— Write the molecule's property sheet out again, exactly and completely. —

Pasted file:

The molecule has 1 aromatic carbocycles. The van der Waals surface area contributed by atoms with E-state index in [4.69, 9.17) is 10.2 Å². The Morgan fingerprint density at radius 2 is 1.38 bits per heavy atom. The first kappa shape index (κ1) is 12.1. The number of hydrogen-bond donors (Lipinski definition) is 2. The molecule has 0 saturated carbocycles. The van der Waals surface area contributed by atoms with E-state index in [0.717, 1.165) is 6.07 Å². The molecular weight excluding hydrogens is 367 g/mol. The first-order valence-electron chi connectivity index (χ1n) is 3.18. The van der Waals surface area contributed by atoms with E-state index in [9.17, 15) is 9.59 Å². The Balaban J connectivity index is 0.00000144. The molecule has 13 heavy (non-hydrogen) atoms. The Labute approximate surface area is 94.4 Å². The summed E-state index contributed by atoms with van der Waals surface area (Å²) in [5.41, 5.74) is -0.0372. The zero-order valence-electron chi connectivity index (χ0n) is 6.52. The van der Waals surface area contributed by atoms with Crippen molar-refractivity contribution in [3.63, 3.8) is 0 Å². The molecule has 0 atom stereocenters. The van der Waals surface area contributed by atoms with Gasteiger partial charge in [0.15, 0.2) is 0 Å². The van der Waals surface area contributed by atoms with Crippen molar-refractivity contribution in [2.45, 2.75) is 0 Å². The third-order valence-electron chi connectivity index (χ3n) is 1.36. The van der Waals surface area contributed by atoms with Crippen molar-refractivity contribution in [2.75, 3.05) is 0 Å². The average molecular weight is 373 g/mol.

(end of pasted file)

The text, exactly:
The molecule has 1 aromatic carbocycles. The van der Waals surface area contributed by atoms with E-state index in [4.69, 9.17) is 10.2 Å². The Morgan fingerprint density at radius 2 is 1.38 bits per heavy atom. The first kappa shape index (κ1) is 12.1. The number of hydrogen-bond donors (Lipinski definition) is 2. The molecule has 0 saturated carbocycles. The van der Waals surface area contributed by atoms with E-state index in [0.717, 1.165) is 6.07 Å². The molecular weight excluding hydrogens is 367 g/mol. The first-order valence-electron chi connectivity index (χ1n) is 3.18. The van der Waals surface area contributed by atoms with E-state index in [9.17, 15) is 9.59 Å². The Balaban J connectivity index is 0.00000144. The molecule has 13 heavy (non-hydrogen) atoms. The Labute approximate surface area is 94.4 Å². The summed E-state index contributed by atoms with van der Waals surface area (Å²) in [5.41, 5.74) is -0.0372. The zero-order valence-electron chi connectivity index (χ0n) is 6.52. The van der Waals surface area contributed by atoms with Crippen molar-refractivity contribution in [3.63, 3.8) is 0 Å². The molecule has 0 atom stereocenters. The van der Waals surface area contributed by atoms with Gasteiger partial charge in [0.15, 0.2) is 0 Å². The van der Waals surface area contributed by atoms with Crippen molar-refractivity contribution in [2.45, 2.75) is 0 Å². The third-order valence-electron chi connectivity index (χ3n) is 1.36. The van der Waals surface area contributed by atoms with Crippen molar-refractivity contribution in [2.75, 3.05) is 0 Å². The average molecular weight is 373 g/mol.